fMRI bugs could upend years of research

A whole pile of “this is how your brain looks like” fMRI-based science has been potentially invalidated because someone finally got around to checking the data. The problem is simple: to get from a high-resolution magnetic resonance imaging scan of the brain to a scientific conclusion, the brain is divided into tiny “voxels”. …
FAST's last panel is lowered into place

Last panel in place, China ready to boot up giant telescope

China's bolted down the last mirror of its Five-hundred-metre Aperture Spherical Telescope (FAST), put away the hex key, and is about to start trial observations with the instrument. Xinhua has announced the last of its 4,450 panels was hoisted into place over the weekend, meaning it's time for the Chinese astroboffins to …
Artist's view of a binary black hole. Pic credit: NASA, ESA and G Bacon (STScI)

BAM! Astroboffins now have a second way of picking up black holes' collision super kicks

Gravitational waves released from black hole “super kicks” may soon be detectable, according to new research published in Physical Review Letters. Einstein realised that gravitational waves were a product of his theory of General Relativity, which found that spacetime behaved like a fabric. When objects with mass – such as …

Blighty's EU science funding will remain unchanged until new PM triggers Article 50

Science research funding from the European Union to the UK is set to continue until Britain officially terminates its membership of the bloc by triggering Article 50 of the Lisbon Treaty. The referendum split the nation in half; the leave campaign narrowly won the plebiscite with 51.9 per cent of the vote, leaving 48.1 per …
Comet 67P/Churyumov-Gerasimenko

We'll smash probe into comet 300 million miles away for kicks, er, sorry, ... for science

The European Space Agency (ESA) has set the date for the Rosetta probe's deathday and says that on September 30 the spacecraft will crash into the comet it has been orbiting for nearly two years. With Comet 67P/Churyumov-Gerasimenko more than 300 million miles from Earth and heading out toward Jupiter, the spacecraft's solar …
Iain Thomson, 1 Jul 2016

Boffins boggle, baffled by blobs deep inside the Earth

Scientists have revealed new data about two giant blobs at the edge of the Earth's core, larger than continents and possibly older than any rock on the planet. Unlocking the mystery of the blobs, known as thermochemical piles, could help reveal clue about the Earth's formation, volcanic eruptions, and earthquakes. A team of …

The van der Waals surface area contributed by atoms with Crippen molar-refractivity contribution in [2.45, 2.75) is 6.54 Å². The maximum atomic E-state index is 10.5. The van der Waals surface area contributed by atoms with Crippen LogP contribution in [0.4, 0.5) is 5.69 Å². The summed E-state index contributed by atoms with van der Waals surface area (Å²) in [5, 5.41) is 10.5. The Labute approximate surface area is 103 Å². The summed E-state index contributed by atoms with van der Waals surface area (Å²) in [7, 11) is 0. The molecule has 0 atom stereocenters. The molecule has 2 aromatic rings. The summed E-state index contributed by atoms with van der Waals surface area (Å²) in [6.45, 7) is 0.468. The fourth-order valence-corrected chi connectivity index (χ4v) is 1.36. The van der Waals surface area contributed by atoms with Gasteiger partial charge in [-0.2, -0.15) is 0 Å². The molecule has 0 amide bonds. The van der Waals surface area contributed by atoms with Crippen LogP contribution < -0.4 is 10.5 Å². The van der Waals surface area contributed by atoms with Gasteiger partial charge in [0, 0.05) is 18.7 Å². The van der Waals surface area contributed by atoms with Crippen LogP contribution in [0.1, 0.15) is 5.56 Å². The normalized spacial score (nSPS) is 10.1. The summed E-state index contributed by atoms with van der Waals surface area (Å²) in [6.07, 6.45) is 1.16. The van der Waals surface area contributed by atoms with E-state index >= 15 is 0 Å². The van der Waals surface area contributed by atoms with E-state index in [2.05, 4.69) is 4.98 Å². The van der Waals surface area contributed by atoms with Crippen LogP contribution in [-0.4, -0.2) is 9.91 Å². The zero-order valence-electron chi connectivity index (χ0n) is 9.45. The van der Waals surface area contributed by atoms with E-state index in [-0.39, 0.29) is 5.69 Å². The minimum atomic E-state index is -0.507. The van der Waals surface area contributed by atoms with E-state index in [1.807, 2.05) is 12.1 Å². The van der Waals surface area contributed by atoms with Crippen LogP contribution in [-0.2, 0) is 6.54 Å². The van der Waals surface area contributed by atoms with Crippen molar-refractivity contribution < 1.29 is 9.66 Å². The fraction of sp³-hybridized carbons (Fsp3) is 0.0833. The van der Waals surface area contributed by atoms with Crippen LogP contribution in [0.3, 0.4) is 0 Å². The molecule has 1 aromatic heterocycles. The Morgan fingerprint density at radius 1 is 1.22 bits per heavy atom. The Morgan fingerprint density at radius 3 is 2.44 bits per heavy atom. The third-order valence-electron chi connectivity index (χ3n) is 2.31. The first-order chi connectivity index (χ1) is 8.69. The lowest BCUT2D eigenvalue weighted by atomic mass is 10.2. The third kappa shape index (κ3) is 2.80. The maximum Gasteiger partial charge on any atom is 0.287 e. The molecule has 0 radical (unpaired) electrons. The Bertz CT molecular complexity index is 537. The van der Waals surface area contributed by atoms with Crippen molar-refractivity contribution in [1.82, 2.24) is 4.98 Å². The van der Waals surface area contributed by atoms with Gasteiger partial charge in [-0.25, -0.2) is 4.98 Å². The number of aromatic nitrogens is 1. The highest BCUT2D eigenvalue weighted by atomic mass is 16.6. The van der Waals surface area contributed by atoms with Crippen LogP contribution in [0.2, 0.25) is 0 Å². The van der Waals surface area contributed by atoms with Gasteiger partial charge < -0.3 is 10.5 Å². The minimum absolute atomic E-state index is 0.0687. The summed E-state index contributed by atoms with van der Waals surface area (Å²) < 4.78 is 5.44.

Darren Pauli, 1 Jul 2016

Jupiter's throwing a firework party for Juno – and Hubble's peeking in

The Hubble Space Telescope has captured new images of Jupiter’s glowing aurora swirling around one of the planet’s poles, as part of a wider observation programme of the gas giant. NASA’s Juno spacecraft is expected to descend into Jupiter on 5 July at 0418 BST, when Mission Juno will commence. The trip to Jupiter is part of a …
Katyanna Quach, 30 Jun 2016

Cosmo study: Middle-aged galaxies are rarer than you'd think

Physicists have created a novel simulation which allows users to watch how the colour of a galaxy changes over time as it evolves. The results will be presented later today at the Royal Astronomical Society National Astronomy Meeting 2016, and are based on a preliminary paper led by researchers at Durham University. The …
Katyanna Quach, 30 Jun 2016
NASA image of the covert black hole

Mystery black hole hides by curbing its appetite

A well-known radio source has turned out not to be the galaxy it's been classified as for 20 years, but a surprisingly quiet black hole. The discovery is causing a bit of buzz among astrophysicists because it suggests there could be thousands or millions more “covert” black holes out there waiting to be discovered. It took …

Hubble spies rare cosmic tadpole galaxy

The Hubble telescope has captured images of a rare tadpole galaxy glittering with bursts of star formation, swimming in the black pond of space. In a collaboration between NASA and the European Space Agency, the telescope was used to take high-resolution images of cosmic objects across a range of wavelengths. Hubble has taken …
Katyanna Quach, 29 Jun 2016
money_987_648

PAC slams UK.gov for lack of evidence-based science investments

The Public Accounts Committee has advised the UK government to take a more evidence-based approach when deciding spending on science projects, according to a report published today. The report comes at a time when the future of science funding hangs in the balance after the UK voted to leave the European Union. The EU gives …